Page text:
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Beware: Negligent entrustment

Paul Goeringer for Progressive Forage Published on 16 July 2019

This time of year, you potentially have balers, swathers and other equipment utilized in your operation. Many states might be doing campaigns to remind the general public to take it easy around big farm equipment.

In many cases, this equipment is being operated by a trusted hired hand or trusted family member. What happens if this equipment is wrecked by the person you trusted to operate the machinery? What happens if a bystander is injured? Now that injured party is suing you for the injuries claiming negligent entrustment.

For example, Charlie leaves a dangerous item (such as farm equipment) with Fred. If Charlie knows or should know Fred is likely to use it in a risky manner, then Charlie might be held responsible for injuries caused by Fred operating the equipment. This example would highlight how negligent entrustment works. Because Charlie has knowledge Fred could be dangerous with the item, Charlie should not trust the thing to Fred to prevent others from being injured.

Negligent entrustment is a legal theory that allows an injured person to hold the owner of the dangerous property (such as farm equipment, livestock, etc.) liable for injuries caused by a person the owner knows could be hazardous with the equipment.

Looking back at our previous example, if Fred is Charlie’s 12-year-old son, Charlie has Fred move a tractor to a neighboring field. While driving the tractor down the road, Fred crashes the tractor into a passing vehicle. This is potentially negligent entrustment because Charlie knows Fred is too young to be operating a tractor on the road. Charlie entrusted Fred with the tractor to move it down the road.

The doctrine of negligent entrustment can vary from state to state in when courts will determine the owner had actual knowledge. In the past, courts have found that entrusting equipment to someone underage, someone with a history of operating equipment under alcohol or drugs, an elderly person and a person with a history of reckless driving are just a few examples. This actual knowledge can potentially be based on the person’s reputation that shows the possibility of acting dangerously with possession of the equipment. In some cases, the status may not always be enough to establish actual knowledge.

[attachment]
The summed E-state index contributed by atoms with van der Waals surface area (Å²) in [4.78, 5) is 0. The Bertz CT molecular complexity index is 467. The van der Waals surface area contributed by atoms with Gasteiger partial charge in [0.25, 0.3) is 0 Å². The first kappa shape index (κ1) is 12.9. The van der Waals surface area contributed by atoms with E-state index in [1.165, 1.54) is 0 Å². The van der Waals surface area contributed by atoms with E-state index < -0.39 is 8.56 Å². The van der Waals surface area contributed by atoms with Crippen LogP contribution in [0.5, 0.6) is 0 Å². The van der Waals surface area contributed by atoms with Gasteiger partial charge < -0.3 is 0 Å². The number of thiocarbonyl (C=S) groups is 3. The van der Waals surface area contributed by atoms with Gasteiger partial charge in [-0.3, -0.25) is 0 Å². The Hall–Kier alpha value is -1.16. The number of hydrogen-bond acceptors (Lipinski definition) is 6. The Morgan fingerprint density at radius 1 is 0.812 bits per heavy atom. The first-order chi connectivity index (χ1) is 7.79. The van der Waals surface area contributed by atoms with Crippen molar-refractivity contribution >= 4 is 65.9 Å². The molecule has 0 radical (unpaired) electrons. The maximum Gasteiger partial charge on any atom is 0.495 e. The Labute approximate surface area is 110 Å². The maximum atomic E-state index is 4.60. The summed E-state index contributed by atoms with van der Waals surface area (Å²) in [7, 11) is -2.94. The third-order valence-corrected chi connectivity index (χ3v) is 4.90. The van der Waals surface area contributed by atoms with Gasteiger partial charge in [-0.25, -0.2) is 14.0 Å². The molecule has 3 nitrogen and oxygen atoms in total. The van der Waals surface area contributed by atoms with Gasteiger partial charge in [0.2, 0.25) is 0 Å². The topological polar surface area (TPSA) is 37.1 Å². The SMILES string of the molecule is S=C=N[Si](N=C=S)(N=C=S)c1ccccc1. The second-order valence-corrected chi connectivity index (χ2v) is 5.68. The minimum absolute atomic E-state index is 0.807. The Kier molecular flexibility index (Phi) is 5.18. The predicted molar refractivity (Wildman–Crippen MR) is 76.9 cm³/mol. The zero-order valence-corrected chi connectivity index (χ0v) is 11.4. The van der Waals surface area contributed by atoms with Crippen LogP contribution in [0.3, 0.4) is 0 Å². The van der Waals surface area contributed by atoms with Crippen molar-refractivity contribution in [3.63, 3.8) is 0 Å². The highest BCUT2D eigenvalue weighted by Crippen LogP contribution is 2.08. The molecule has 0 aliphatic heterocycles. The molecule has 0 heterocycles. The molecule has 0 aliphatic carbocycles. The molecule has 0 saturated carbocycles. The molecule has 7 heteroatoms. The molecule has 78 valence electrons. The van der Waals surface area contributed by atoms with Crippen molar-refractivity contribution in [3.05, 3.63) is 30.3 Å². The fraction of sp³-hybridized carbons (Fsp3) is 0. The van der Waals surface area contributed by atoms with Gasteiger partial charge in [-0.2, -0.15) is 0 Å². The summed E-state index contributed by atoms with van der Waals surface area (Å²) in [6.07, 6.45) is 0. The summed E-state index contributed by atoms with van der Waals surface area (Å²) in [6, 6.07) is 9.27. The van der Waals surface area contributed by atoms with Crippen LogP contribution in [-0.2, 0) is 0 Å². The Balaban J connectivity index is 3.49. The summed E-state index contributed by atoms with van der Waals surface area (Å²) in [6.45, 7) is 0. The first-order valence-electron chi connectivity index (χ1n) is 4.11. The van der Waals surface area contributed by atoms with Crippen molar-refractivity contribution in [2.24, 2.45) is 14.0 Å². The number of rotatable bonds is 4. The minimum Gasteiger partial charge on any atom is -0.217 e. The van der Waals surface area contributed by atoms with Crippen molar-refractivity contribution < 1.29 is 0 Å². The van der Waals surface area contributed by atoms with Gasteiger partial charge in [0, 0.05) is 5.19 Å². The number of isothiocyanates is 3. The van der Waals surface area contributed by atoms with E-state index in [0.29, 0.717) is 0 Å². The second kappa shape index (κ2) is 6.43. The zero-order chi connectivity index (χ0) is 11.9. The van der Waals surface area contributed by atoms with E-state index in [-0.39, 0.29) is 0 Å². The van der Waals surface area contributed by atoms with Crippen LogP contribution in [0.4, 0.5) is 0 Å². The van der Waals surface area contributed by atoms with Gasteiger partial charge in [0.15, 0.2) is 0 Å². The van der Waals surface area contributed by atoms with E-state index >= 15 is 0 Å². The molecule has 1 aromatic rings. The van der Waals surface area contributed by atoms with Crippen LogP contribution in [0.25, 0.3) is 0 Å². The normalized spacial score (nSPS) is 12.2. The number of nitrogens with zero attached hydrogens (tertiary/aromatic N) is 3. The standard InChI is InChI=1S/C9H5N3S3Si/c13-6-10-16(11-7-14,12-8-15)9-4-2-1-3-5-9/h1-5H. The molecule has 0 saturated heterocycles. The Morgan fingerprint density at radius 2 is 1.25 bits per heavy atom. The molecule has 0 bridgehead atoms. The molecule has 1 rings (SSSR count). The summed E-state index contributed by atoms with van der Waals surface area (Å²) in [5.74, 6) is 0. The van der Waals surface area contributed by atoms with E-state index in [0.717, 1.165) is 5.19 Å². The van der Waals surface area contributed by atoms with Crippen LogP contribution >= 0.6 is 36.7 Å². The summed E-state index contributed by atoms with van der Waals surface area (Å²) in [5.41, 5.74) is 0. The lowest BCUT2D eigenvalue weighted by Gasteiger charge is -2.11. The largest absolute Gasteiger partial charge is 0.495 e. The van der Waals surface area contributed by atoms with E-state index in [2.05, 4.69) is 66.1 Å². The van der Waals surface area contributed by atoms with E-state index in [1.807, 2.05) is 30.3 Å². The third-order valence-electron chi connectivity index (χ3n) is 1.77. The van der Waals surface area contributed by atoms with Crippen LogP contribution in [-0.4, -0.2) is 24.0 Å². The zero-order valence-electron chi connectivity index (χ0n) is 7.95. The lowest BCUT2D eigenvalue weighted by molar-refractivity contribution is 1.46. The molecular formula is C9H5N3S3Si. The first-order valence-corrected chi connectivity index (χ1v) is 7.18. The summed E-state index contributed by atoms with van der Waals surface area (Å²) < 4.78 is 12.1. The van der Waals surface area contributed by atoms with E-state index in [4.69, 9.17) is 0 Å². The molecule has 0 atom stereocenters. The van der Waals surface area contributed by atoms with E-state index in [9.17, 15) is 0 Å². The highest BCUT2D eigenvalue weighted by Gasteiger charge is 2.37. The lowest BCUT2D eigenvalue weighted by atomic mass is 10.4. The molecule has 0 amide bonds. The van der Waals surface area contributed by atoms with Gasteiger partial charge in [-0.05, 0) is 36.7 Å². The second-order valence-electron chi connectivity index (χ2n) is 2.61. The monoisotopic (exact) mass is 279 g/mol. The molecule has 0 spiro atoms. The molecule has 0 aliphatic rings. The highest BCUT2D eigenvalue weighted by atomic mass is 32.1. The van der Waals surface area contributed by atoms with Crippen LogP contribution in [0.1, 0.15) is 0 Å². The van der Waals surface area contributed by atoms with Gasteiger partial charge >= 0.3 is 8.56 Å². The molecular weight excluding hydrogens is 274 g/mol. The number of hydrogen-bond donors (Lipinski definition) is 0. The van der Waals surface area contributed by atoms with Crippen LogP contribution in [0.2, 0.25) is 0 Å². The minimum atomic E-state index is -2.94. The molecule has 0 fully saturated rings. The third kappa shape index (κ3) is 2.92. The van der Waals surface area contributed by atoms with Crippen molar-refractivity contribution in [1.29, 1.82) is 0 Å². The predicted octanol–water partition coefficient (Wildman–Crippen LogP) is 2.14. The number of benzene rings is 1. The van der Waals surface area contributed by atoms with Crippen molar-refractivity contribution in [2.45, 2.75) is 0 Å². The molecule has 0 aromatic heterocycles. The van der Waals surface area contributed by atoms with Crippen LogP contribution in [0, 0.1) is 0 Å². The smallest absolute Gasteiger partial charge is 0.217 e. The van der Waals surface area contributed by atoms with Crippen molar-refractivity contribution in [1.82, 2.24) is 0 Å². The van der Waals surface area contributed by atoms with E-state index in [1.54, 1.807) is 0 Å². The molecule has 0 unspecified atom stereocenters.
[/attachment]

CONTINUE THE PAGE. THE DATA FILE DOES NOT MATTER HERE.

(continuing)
For example, Albert is hired to cut grass on a farm every two weeks with the understanding he should be done, and the tractor returned, to the barn by 5 p.m. Albert had previously been fired by this farmer for showing up to work while under the influence of alcohol. While cutting the grass on one occasion, Albert did not finish ‘til 6:30 p.m. and took the tractor on a late-night drinking binge.

Around midnight, Albert woke up under a tree, decided to take the tractor home without headlights and struck a motorcycle rider. In reviewing the evidence presented, the court found no evidence was shown that the farmer had knowledge Albert had a history of driving under the influence and was not a competent person to entrust with the tractor. To the court, Albert had taken the tractor without permission when he did not return it at 5 p.m. as was required.

How can you manage the potential issue of negligent entrustment? First, check your state labor laws to make sure the proper age children can start operating a tractor after completing a tractor safety course in the area. If an adult employee has a history of abusing drugs or alcohol, then do not allow that employee to operate equipment that could potentially be dangerous. If an elderly parent is working on the farm who might no longer be able to handle machinery or a vehicle, maybe it is time to have a discussion about changing that parent’s role in the operation. These are just some suggestions, and others such as your insurance agent or attorney may have other ideas.

As we see equipment moving up and down the roads this time of year, forage operators should take extra caution in who is entrusted to move farm machinery up and down the roads. Make sure this equipment is entrusted to those capable of handling the equipment and not those who might not be able to handle it. This will take away potential issues that could cost you down the road.  end mark

ILLUSTRATION: Illustration by Kristen Phillips.

This is not legal advice.

Paul Goeringer
  • Paul Goeringer

  • Extension Legal Specialist
  • University of Maryland
  • Email Paul Goeringer